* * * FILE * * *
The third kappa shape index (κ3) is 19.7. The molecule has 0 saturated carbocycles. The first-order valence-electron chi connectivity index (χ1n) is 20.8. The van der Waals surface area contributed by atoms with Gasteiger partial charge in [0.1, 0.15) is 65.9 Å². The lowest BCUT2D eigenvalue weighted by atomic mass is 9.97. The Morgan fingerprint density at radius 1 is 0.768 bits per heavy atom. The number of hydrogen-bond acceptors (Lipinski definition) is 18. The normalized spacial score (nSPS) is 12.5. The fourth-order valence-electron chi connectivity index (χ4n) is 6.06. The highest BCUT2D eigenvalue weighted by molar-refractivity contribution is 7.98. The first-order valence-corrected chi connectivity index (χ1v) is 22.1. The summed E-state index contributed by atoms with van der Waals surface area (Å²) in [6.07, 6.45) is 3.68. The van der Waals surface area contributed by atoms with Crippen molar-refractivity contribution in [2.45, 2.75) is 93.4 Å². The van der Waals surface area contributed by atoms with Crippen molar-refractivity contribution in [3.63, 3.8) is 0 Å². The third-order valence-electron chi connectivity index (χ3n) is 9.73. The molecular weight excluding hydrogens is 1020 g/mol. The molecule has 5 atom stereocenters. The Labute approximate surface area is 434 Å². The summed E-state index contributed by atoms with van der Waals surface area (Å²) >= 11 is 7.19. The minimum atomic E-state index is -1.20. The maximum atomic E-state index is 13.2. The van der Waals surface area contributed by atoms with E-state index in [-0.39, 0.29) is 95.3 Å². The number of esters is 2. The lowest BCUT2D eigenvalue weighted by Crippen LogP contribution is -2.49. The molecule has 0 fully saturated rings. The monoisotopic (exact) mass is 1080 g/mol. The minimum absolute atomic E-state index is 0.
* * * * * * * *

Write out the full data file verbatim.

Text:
The third kappa shape index (κ3) is 19.7. The molecule has 0 saturated carbocycles. The first-order valence-electron chi connectivity index (χ1n) is 20.8. The van der Waals surface area contributed by atoms with Gasteiger partial charge in [0.1, 0.15) is 65.9 Å². The lowest BCUT2D eigenvalue weighted by atomic mass is 9.97. The Morgan fingerprint density at radius 1 is 0.768 bits per heavy atom. The number of hydrogen-bond acceptors (Lipinski definition) is 18. The normalized spacial score (nSPS) is 12.5. The fourth-order valence-electron chi connectivity index (χ4n) is 6.06. The highest BCUT2D eigenvalue weighted by molar-refractivity contribution is 7.98. The first-order valence-corrected chi connectivity index (χ1v) is 22.1. The summed E-state index contributed by atoms with van der Waals surface area (Å²) in [6.07, 6.45) is 3.68. The van der Waals surface area contributed by atoms with Crippen molar-refractivity contribution in [2.45, 2.75) is 93.4 Å². The van der Waals surface area contributed by atoms with Crippen molar-refractivity contribution in [3.63, 3.8) is 0 Å². The third-order valence-electron chi connectivity index (χ3n) is 9.73. The molecular weight excluding hydrogens is 1020 g/mol. The molecule has 5 atom stereocenters. The Labute approximate surface area is 434 Å². The summed E-state index contributed by atoms with van der Waals surface area (Å²) >= 11 is 7.19. The minimum atomic E-state index is -1.20. The maximum atomic E-state index is 13.2. The van der Waals surface area contributed by atoms with E-state index in [-0.39, 0.29) is 95.3 Å². The number of esters is 2. The lowest BCUT2D eigenvalue weighted by Crippen LogP contribution is -2.49. The molecule has 0 fully saturated rings. The monoisotopic (exact) mass is 1080 g/mol. The minimum absolute atomic E-state index is 0.